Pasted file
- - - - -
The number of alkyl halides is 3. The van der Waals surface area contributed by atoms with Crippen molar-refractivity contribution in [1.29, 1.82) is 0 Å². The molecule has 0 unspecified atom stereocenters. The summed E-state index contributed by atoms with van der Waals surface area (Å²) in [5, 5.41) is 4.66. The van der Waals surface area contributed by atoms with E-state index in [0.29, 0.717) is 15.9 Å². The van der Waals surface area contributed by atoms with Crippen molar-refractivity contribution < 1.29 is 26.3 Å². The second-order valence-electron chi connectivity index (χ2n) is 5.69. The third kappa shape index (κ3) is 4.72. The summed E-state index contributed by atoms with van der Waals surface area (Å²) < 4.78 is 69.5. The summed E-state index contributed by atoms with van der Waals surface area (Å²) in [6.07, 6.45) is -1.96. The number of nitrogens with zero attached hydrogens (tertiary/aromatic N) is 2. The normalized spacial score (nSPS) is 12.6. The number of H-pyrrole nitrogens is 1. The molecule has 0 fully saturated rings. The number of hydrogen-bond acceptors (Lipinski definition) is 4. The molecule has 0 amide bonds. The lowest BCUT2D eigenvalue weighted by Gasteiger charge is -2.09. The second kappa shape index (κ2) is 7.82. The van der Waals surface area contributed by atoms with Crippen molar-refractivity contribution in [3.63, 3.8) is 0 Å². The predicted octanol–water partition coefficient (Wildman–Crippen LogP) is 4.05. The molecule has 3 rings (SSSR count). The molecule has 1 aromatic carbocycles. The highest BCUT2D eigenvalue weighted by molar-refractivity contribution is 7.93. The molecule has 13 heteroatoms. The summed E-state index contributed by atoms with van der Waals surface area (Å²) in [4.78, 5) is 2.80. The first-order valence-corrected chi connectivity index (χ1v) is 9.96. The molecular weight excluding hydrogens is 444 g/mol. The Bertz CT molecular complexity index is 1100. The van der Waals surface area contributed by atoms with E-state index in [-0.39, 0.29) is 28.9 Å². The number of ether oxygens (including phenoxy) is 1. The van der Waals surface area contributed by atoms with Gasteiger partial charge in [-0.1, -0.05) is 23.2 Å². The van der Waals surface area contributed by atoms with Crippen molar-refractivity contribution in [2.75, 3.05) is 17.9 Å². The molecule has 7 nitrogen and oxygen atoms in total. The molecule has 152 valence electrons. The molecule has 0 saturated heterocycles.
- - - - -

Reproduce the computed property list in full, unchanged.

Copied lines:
The number of alkyl halides is 3. The van der Waals surface area contributed by atoms with Crippen molar-refractivity contribution in [1.29, 1.82) is 0 Å². The molecule has 0 unspecified atom stereocenters. The summed E-state index contributed by atoms with van der Waals surface area (Å²) in [5, 5.41) is 4.66. The van der Waals surface area contributed by atoms with E-state index in [0.29, 0.717) is 15.9 Å². The van der Waals surface area contributed by atoms with Crippen molar-refractivity contribution < 1.29 is 26.3 Å². The second-order valence-electron chi connectivity index (χ2n) is 5.69. The third kappa shape index (κ3) is 4.72. The summed E-state index contributed by atoms with van der Waals surface area (Å²) < 4.78 is 69.5. The summed E-state index contributed by atoms with van der Waals surface area (Å²) in [6.07, 6.45) is -1.96. The number of nitrogens with zero attached hydrogens (tertiary/aromatic N) is 2. The normalized spacial score (nSPS) is 12.6. The number of H-pyrrole nitrogens is 1. The molecule has 0 fully saturated rings. The number of hydrogen-bond acceptors (Lipinski definition) is 4. The molecule has 0 amide bonds. The lowest BCUT2D eigenvalue weighted by Gasteiger charge is -2.09. The second kappa shape index (κ2) is 7.82. The van der Waals surface area contributed by atoms with Crippen molar-refractivity contribution in [3.63, 3.8) is 0 Å². The predicted octanol–water partition coefficient (Wildman–Crippen LogP) is 4.05. The molecule has 3 rings (SSSR count). The molecule has 1 aromatic carbocycles. The highest BCUT2D eigenvalue weighted by molar-refractivity contribution is 7.93. The molecule has 13 heteroatoms. The summed E-state index contributed by atoms with van der Waals surface area (Å²) in [4.78, 5) is 2.80. The first-order valence-corrected chi connectivity index (χ1v) is 9.96. The molecular weight excluding hydrogens is 444 g/mol. The Bertz CT molecular complexity index is 1100. The van der Waals surface area contributed by atoms with E-state index in [-0.39, 0.29) is 28.9 Å². The number of ether oxygens (including phenoxy) is 1. The van der Waals surface area contributed by atoms with Gasteiger partial charge in [-0.1, -0.05) is 23.2 Å². The van der Waals surface area contributed by atoms with Crippen molar-refractivity contribution in [2.75, 3.05) is 17.9 Å². The molecule has 7 nitrogen and oxygen atoms in total. The molecule has 152 valence electrons. The molecule has 0 saturated heterocycles.